Ev­ery­one’s a loser in the Mor­ris­sey vs NME feud

The Irish Times - Friday - The Ticket - - Opinion -

Mor­ris­sey and the pious indie kidz at NME are en­gaged in an un­seemly bout of hand­bags fol­low­ing NME’s cover story last week on the for­mer Smiths lead singer.

When asked in an in­ter­view whether he would con­sider re­turn­ing to Eng­land, Mor­ris­sey (who lives in Rome) listed rea­sons why he wouldn’t, in­clud­ing the ob­ser­va­tions that the lev­els of im­mi­gra­tion to the UK meant that he didn’t recog­nise the place any more, that the coun­try had lost its iden­tity and that you would strug­gle “to hear a Bri­tish ac­cent in Knights­bridge”.

NME im­me­di­ately pushed its de­fault “ev­ery­one is a filthy racist un­less they have doc­u­men­tary ev­i­dence to prove oth­er­wise” but­ton and went with a shock-hor­ror pre­sen­ta­tion of the story. It’s one of the least ap­peal­ing fea­tures of the weekly mag­a­zine that it still in­dulges in this type of stu­dent union pol­i­tics.

Mor­ris­sey has filed a law­suit and is­sued a state­ment deny­ing he’s a racist. He has de­nounced NME as “de­vi­ous, tru­cu­lent and un­re­li­able” — com­i­cally, the ex­act phrase that an English judge used in court about Mor­ris­sey when he was been sued by the drum­mer and the bass player in The Smiths in a row about roy­al­ties.

Racist or not, Mor­ris­sey’s re­ported views on Eng­land and im­mi­gra­tion are daft (even if th­ese ones have been blown up or taken out of con­text by the mag­a­zine, he has made sim­i­lar points in the past).

For starters, he seems to be yearn­ing for an ide­alised Eng­land that never ex­isted in the first place. When he lived there 20 years and more ago, he hated the place. Mor­ris­sey is the man who wrote Ev­ery­day Is Like Sun­day about the un­for­giv­ing ba­nal­ity of English life. He wrote The Head­mas­ter Rit­ual about the bru­tal English ed­u­ca­tion sys­tem of his youth, and his lyrics are pep­pered with scabrous ob­ser­va­tions of English life.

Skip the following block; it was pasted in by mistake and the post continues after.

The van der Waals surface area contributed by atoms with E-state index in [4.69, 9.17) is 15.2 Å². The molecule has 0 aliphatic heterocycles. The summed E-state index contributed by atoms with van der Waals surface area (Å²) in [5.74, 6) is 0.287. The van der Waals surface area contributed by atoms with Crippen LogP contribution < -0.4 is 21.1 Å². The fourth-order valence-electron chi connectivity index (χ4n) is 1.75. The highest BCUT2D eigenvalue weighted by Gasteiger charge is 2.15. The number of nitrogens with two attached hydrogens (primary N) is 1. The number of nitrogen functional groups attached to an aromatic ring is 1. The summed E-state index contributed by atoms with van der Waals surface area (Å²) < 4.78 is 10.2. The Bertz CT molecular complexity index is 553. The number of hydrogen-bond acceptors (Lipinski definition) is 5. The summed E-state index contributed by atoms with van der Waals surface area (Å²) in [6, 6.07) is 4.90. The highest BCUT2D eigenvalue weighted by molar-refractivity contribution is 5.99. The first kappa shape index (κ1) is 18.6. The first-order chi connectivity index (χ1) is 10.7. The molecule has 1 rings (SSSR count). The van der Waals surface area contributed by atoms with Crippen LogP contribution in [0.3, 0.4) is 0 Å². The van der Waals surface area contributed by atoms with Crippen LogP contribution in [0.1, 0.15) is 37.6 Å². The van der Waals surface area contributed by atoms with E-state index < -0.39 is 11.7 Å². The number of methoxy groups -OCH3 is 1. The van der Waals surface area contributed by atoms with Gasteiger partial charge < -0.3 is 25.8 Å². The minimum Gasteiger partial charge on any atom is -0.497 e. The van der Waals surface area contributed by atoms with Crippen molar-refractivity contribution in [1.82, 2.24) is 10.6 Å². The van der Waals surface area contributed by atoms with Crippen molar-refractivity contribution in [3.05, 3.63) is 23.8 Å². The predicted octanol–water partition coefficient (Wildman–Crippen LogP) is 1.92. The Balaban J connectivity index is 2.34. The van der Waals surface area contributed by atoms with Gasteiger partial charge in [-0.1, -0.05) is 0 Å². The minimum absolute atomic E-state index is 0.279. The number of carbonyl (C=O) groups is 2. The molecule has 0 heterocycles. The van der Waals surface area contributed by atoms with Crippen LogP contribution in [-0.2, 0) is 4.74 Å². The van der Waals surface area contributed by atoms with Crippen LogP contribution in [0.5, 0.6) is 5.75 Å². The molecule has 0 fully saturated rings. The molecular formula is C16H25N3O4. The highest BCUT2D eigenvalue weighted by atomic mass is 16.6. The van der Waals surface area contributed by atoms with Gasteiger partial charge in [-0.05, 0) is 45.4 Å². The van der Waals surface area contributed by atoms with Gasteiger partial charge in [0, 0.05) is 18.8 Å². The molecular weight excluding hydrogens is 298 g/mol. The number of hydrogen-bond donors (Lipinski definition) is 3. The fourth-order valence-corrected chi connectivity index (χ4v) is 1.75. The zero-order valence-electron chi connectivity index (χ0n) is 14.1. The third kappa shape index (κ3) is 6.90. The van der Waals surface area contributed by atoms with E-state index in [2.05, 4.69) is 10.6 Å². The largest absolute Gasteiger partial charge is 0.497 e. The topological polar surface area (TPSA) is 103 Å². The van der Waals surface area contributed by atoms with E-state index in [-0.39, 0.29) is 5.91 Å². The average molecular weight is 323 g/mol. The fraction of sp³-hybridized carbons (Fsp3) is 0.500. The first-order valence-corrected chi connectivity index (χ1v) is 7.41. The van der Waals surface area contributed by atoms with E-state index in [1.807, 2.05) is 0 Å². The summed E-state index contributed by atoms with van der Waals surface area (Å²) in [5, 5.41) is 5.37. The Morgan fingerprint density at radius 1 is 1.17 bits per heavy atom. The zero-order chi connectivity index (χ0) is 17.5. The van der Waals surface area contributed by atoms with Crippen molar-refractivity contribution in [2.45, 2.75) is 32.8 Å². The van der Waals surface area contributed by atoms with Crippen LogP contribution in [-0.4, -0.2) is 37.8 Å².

Sec­ond, with­out im­mi­gra­tion The Smiths wouldn’t ex­ist. Seven out of eight of The Smiths par­ents were im­mi­grants to the UK from Ire­land. Mor­ris­sey’s own par­ents are from Crum­lin but left the dis­mal Ire­land of the 1950s for the glam­our and ex­cite­ment of Manch­ester, where Mor­ris­sey was

born.

Make what you will of the Mor­ris­sey “quotes” about im­mi­gra­tion car­ried in NME, but here’s what he told me a few years back about his own ex­pe­ri­ence of grow­ing up in an im­mi­grant com­mu­nity in Eng­land.

“My Ir­ish­ness was never some­thing I hid or cam­ou­flaged. I was teased about it. I was called ‘Paddy’ from an early age. And this was when the term was used as a bit­ter and malev­o­lent slur ... We were quite happy to ghet­toise our­selves as the Ir­ish com­mu­nity in Manch­ester. The Ir­ish al­ways stuck rigidly to­gether.”

Clearly, the abuse and ig­no­rance of­ten dis­played by so-called “host” com­mu­ni­ties to im­mi­grant pop­u­la­tions is noth­ing new to Mor­ris­sey. It’s hard to be­lieve he is racist.

It’s in­ter­est­ing just how sen­si­tive the Bri­tish are about im­mi­gra­tion. Mor­ris­sey’s re­ported quotes were dis­cussed on Ques­tion Time on BBC. The level of cov­er­age af­forded to them is in stark con­trast to how pre­vi­ous – and ar­guably more con­tro­ver­sial – state­ments by this sea­soned con­tro­ver­sial­ist have been ig­nored.

He once said that “the sor­row of the Brighton bomb­ing [at the 1984 Con­ser­va­tive Party con­fer­ence] was that Thatcher re­mained un­scathed” and at a gig in Dublin Cas­tle a few years ago, he pub­licly lamented that Ge­orge Bush re­mained alive.

When some­one like Mor­ris­sey has to is­sue a state­ment deny­ing he is racist, you can’t help feel­ing there is a ju­ve­nile McCarthyite witch hunt go­ing on, which is dam­ag­ing not just to the ac­cused, but also to the ac­cusers.

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